She employs at-risk women.
From where Lula Mena sits, the outlook for her home country of El Salvador is bleak. “We have no identity as a country. We are losing our traditions,” she says. “We don’t feel proud to be Salvadorans.”
That’s in large part what inspired Mena to start her business, which designs and develops home and fashion accessories that are handmade by communities of women living in violent or rural areas of the country. “These women are amazing human beings with no opportunities,” she explains.
Mena says that before working with her company, many of her employees lived six families to a single house. Now, some can afford to be homeowners and have access to running water and electricity. “I’m trying to rescue the traditional techniques,” she says, “and to have a positive face of my country anywhere I go.”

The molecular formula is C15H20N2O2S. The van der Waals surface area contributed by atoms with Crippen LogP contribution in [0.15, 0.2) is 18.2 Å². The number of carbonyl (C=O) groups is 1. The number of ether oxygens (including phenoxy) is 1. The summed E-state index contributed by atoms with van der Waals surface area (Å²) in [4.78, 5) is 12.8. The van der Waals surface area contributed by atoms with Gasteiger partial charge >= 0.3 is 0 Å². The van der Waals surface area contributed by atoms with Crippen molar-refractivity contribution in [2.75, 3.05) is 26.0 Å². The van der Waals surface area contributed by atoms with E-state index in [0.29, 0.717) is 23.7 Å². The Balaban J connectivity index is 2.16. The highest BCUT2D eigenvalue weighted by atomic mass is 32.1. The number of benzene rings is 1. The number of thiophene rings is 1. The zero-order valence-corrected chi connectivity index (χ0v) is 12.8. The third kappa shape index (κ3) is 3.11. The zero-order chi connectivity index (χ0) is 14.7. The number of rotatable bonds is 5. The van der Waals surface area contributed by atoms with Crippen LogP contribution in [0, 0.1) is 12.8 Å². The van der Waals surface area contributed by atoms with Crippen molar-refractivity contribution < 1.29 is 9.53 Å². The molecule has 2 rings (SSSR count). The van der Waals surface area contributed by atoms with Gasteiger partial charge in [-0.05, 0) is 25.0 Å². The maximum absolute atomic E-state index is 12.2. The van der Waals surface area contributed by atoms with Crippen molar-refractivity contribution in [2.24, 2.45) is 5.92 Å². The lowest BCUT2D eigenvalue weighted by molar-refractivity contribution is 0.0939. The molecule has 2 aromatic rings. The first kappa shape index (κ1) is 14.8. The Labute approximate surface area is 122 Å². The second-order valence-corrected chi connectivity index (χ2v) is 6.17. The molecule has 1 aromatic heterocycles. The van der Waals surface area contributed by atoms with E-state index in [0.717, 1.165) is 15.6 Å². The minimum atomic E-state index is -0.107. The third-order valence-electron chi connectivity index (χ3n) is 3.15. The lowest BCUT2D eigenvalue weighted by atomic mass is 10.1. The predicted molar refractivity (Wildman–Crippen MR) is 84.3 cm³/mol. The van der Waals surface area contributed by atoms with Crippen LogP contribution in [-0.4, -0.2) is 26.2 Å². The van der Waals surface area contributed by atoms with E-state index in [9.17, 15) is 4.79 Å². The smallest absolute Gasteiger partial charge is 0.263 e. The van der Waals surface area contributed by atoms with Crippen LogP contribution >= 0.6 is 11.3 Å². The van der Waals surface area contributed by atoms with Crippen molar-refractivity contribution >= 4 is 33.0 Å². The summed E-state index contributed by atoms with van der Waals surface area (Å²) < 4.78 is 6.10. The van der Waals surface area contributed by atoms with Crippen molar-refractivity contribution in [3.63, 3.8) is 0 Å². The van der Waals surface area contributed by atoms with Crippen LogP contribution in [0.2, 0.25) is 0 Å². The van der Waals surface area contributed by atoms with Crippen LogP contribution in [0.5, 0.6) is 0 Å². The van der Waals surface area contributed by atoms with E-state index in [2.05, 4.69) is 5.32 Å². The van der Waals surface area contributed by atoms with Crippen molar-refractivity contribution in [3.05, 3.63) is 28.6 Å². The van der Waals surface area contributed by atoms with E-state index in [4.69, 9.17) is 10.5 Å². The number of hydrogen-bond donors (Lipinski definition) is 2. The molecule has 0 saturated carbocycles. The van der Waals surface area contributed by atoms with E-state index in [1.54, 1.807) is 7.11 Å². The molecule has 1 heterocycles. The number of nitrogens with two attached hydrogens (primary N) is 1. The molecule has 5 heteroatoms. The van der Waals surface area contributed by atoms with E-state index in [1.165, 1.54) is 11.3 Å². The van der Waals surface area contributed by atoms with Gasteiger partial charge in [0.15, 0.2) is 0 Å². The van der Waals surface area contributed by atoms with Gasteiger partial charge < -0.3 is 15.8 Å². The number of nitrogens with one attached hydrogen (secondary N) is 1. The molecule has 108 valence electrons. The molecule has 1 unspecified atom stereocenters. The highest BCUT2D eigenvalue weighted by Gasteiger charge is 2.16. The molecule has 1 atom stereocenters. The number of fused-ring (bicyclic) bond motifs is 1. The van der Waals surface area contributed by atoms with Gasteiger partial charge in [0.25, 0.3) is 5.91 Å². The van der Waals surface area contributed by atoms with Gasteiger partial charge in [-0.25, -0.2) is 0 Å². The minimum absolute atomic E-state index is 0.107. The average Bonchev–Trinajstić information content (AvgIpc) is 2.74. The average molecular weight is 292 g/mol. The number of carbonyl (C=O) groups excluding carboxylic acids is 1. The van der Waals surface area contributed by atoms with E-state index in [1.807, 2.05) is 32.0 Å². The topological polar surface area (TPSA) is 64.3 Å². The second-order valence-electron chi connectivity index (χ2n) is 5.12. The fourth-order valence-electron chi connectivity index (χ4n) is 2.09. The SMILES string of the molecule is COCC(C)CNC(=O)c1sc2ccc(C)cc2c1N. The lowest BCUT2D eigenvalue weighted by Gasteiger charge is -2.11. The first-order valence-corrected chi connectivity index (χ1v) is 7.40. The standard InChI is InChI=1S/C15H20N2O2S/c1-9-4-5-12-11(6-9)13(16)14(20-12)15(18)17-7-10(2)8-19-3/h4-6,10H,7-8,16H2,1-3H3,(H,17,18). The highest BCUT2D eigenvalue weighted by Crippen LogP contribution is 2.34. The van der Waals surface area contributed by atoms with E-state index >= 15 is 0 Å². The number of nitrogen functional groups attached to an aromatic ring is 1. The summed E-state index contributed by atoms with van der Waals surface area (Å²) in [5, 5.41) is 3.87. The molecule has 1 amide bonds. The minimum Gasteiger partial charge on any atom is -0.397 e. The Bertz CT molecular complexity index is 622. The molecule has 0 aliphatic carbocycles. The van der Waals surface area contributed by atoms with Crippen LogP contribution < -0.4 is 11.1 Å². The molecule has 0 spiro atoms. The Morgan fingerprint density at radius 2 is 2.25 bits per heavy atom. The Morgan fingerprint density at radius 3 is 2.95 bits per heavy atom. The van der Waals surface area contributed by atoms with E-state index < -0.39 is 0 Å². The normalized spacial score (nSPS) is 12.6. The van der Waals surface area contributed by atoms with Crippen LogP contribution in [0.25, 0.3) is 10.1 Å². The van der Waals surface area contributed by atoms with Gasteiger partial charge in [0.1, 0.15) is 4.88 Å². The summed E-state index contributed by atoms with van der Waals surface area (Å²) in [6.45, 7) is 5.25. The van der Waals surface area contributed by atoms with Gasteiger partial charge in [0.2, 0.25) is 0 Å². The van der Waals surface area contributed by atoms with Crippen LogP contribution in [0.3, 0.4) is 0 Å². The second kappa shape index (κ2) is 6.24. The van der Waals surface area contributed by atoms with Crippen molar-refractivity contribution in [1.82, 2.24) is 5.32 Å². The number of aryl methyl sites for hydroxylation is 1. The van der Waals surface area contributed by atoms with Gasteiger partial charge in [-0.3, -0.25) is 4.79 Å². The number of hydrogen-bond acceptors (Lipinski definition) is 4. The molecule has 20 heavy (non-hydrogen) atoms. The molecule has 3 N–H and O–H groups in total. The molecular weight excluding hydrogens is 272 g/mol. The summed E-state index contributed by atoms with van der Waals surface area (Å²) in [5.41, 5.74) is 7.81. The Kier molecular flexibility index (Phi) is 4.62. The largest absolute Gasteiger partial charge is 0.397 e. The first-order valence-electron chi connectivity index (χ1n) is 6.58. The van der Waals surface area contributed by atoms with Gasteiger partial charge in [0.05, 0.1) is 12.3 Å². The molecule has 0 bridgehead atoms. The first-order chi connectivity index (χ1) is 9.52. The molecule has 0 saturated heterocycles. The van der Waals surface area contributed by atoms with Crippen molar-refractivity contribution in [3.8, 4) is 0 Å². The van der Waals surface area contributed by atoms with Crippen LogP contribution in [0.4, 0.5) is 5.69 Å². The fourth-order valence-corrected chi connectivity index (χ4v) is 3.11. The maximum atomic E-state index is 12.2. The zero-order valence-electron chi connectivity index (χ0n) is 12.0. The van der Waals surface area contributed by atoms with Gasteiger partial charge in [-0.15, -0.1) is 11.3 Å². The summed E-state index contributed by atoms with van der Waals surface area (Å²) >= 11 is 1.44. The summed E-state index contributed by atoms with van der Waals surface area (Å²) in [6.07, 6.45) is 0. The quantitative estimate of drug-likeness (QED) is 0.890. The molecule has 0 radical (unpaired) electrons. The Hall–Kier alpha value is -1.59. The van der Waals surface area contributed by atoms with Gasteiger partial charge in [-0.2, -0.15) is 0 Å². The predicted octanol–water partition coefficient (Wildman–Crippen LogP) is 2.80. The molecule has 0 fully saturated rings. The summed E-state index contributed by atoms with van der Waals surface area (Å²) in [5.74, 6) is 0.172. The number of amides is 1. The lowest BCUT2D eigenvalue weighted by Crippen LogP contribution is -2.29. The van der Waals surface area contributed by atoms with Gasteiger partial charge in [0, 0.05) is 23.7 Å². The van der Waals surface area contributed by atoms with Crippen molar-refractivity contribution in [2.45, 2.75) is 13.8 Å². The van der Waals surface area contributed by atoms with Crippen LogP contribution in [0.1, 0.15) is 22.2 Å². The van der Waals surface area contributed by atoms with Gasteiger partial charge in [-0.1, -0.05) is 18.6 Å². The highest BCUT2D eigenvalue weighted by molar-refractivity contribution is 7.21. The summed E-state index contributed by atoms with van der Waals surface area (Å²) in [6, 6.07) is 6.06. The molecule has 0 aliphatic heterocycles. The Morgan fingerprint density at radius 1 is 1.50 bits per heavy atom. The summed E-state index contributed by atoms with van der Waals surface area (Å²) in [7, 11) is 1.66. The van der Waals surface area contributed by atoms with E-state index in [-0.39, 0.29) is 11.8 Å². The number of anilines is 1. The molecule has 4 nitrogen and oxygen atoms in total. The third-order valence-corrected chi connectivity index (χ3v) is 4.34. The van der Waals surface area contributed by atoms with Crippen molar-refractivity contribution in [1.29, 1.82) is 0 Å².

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Mena was one of 21 women from around the globe who traveled to the U.S. this spring to participate in the Fortune/U.S. State Department Global Women’s Mentoring Partnership. In its 12th year, the three-week program matches women from countries ranging from Argentina to Zimbabwe with some of the top female executives in the U.S. This year’s mentors hailed from companies including Fidelity, Mastercard (MA, +0.34%), IBM (IBM, +0.12%), Accenture, S’well, and Johnson & Johnson (JNJ, -0.89%). Mena was matched with Sherrie Westin, EVP of global impact and philanthropy at the Sesame Workshop.
This is the last in a series highlighting some of the program’s mentors and mentees. Click here to see the rest of the series.